[Cerowrt-devel] trivial 6in4 fix(?)

Sebastian Moeller moeller0 at gmx.de
Mon Jun 17 08:27:42 EDT 2013

Hi Toke,

On Jun 17, 2013, at 12:50 , Toke Høiland-Jørgensen <toke at toke.dk> wrote:

> Sebastian Moeller <moeller0 at gmx.de> writes:
>> I fully believe you that it is flat (graph did not make it into my
>> inbox…)
> Heh. May have forgotten to attach it... Should be there now…

	It is… I agree no noticeable stepping (btw. in theory taking the minimum at each ping size would be more precise, in practice for ATM the median seems to work best). The min because that is limited by wire speed and optimal processing, the median as it turned out to be less noisy...

>> So that looks like PTM. Good! But beware the expected step size
>> depends on your down and uplink speeds, at VDSL I would only expect a
>> very tiny increase (basically the time it takes to see an additional
>> ATM cell back and forth, (RTT step per ATM cell in milliseconds =
>> (53*8 / line.down.bit + 53*8 / line.up.bit ) * 1000); this means that
>> potentially a large sample size per ping packet size is required to be
>> reasonably sure that there is no step....
> Right, well in my case that comes out as something like 0.05 ms, which
> is way below the measuring accuracy of my ping test (lowest mdev as
> reported by ping is 0.7ms; highest is 3.3).

	I tend to agree, if interpreted as a statistical power problem at stddev 0.7, around 1000 samples should do fine (power of 72% for detecting an effect of 0.05), but at 3.3 even 20500 samples per size will only give you 70% power. To save some time the ATM quantization test can be reduced to 3 sizes: say 16 (seems to be the smallest ping size( on 64 bit systems?) that allows timestamps), 16+24 and 16+48; out of these 3 two are guaranteed to require the same number of ATM cells the other one will be either one small or one bigger. But at n ~20k this still takes too long :)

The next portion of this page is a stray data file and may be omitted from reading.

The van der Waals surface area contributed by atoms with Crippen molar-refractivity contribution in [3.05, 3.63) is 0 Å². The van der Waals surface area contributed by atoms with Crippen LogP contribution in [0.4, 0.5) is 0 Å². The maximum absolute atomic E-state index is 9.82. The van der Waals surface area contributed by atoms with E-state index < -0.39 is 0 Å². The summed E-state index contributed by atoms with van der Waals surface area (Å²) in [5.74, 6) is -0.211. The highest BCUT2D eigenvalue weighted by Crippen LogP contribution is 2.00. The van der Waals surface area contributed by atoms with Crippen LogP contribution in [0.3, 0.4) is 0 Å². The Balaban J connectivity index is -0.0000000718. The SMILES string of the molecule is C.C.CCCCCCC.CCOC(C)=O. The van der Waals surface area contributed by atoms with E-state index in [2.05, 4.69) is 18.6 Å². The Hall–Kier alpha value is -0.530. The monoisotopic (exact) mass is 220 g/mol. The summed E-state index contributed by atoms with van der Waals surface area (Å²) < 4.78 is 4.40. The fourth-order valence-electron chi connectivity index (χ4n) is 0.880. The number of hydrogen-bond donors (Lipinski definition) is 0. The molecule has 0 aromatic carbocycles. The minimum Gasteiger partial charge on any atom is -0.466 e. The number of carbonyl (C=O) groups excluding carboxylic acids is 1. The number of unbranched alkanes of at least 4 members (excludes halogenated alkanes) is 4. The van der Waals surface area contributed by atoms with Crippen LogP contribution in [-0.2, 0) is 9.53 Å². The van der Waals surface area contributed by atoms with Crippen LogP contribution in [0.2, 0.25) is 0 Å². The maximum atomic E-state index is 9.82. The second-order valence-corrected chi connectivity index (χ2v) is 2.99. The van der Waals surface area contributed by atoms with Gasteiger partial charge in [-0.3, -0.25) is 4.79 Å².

> So I guess testing is not
> really going to be viable in this case. But then perhaps it's not going
> to make much of a difference either way in this case?

	Nah it still is, as ATM will pad the unused reminder of the last cell of each packet, for small packets that will mean a considerable amount of your bandwidth is wasted on padding. On average you are going to waste half a cell, naively speaking; and for small packets that can easily be above 33%. And if you do not regard that into your shaping you will run into issues for a flood of small packets, namely you are not shaping enough and your modem will fill its buffers… Thinking of this, another war to test for ATM carrier is to shape to the nominal link speeds and see whether flooding some upstream with minimally small packets affects latency. But unlike the step method this will not give you the satisfaction of seeing the quantization in a decent plot...

>> Hence in theory using a saturating load and measuring the latencies
>> for different overhead values should still work. I wonder whether rrul
>> might just be the right probe? If you go that route I would be
>> delighted to learn the outcome :). Sorry to be of no more help here.
> Right. That seems reasonable. However, it also seems to require a bit
> more testing than I really have the time to spare right now, so I think
> I'll defer it for the time being. I wonder if it would be possible to
> persuade my ISP to set up a netperf server to test against…

	Well, if you talk to your ISP you could also ask them for ATM or PTM and any potential overhead :)

> Either way, thanks for your insight; I'll be sure to ping you if I come
> up with something more conclusive... :)

	Great and thanks

> -Toke

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